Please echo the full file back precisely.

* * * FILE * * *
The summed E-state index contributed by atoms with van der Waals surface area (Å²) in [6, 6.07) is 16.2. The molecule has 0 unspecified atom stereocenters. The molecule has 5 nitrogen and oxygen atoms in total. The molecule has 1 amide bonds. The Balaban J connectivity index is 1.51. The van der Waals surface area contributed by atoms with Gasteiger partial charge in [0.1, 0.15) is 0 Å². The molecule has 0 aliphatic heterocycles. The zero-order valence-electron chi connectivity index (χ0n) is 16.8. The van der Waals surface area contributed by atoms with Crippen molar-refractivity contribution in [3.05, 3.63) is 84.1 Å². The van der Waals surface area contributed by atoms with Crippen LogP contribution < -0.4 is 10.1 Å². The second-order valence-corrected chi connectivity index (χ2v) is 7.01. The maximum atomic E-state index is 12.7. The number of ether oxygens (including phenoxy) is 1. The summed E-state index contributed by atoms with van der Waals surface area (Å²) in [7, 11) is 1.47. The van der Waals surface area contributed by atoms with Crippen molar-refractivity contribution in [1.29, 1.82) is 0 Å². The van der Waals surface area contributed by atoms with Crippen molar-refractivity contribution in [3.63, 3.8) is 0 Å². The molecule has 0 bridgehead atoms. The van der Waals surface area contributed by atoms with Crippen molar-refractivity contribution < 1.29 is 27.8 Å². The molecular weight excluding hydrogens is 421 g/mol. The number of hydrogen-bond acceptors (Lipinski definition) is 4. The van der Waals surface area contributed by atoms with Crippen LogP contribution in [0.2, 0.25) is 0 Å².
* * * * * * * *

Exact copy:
The summed E-state index contributed by atoms with van der Waals surface area (Å²) in [6, 6.07) is 16.2. The molecule has 0 unspecified atom stereocenters. The molecule has 5 nitrogen and oxygen atoms in total. The molecule has 1 amide bonds. The Balaban J connectivity index is 1.51. The van der Waals surface area contributed by atoms with Gasteiger partial charge in [0.1, 0.15) is 0 Å². The molecule has 0 aliphatic heterocycles. The zero-order valence-electron chi connectivity index (χ0n) is 16.8. The van der Waals surface area contributed by atoms with Crippen molar-refractivity contribution in [3.05, 3.63) is 84.1 Å². The van der Waals surface area contributed by atoms with Crippen LogP contribution < -0.4 is 10.1 Å². The second-order valence-corrected chi connectivity index (χ2v) is 7.01. The maximum atomic E-state index is 12.7. The number of ether oxygens (including phenoxy) is 1. The summed E-state index contributed by atoms with van der Waals surface area (Å²) in [7, 11) is 1.47. The van der Waals surface area contributed by atoms with Crippen molar-refractivity contribution in [1.29, 1.82) is 0 Å². The van der Waals surface area contributed by atoms with Crippen molar-refractivity contribution in [3.63, 3.8) is 0 Å². The molecule has 0 bridgehead atoms. The van der Waals surface area contributed by atoms with Crippen molar-refractivity contribution < 1.29 is 27.8 Å². The molecular weight excluding hydrogens is 421 g/mol. The number of hydrogen-bond acceptors (Lipinski definition) is 4. The van der Waals surface area contributed by atoms with Crippen LogP contribution in [0.2, 0.25) is 0 Å².